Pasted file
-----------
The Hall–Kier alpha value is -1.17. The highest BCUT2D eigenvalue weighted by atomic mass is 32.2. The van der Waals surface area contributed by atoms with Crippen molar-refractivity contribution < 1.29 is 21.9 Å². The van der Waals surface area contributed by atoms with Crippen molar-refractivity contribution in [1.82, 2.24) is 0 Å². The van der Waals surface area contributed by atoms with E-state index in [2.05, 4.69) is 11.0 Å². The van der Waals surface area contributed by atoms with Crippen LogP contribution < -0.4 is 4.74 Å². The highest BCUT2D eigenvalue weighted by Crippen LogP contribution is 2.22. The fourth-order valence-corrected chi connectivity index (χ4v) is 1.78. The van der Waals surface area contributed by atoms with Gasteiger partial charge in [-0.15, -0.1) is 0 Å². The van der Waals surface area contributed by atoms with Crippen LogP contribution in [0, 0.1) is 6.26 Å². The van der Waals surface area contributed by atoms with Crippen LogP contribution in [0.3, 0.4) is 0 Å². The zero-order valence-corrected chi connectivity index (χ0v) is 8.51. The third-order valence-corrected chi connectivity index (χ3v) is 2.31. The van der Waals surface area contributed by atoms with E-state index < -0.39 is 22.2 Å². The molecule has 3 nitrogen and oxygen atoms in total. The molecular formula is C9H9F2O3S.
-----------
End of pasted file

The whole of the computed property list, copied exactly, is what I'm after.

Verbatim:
The Hall–Kier alpha value is -1.17. The highest BCUT2D eigenvalue weighted by atomic mass is 32.2. The van der Waals surface area contributed by atoms with Crippen molar-refractivity contribution < 1.29 is 21.9 Å². The van der Waals surface area contributed by atoms with Crippen molar-refractivity contribution in [1.82, 2.24) is 0 Å². The van der Waals surface area contributed by atoms with E-state index in [2.05, 4.69) is 11.0 Å². The van der Waals surface area contributed by atoms with Crippen LogP contribution < -0.4 is 4.74 Å². The highest BCUT2D eigenvalue weighted by Crippen LogP contribution is 2.22. The fourth-order valence-corrected chi connectivity index (χ4v) is 1.78. The van der Waals surface area contributed by atoms with Gasteiger partial charge in [-0.15, -0.1) is 0 Å². The van der Waals surface area contributed by atoms with Crippen LogP contribution in [0, 0.1) is 6.26 Å². The van der Waals surface area contributed by atoms with Crippen LogP contribution in [0.3, 0.4) is 0 Å². The zero-order valence-corrected chi connectivity index (χ0v) is 8.51. The third-order valence-corrected chi connectivity index (χ3v) is 2.31. The van der Waals surface area contributed by atoms with E-state index < -0.39 is 22.2 Å². The molecule has 3 nitrogen and oxygen atoms in total. The molecular formula is C9H9F2O3S.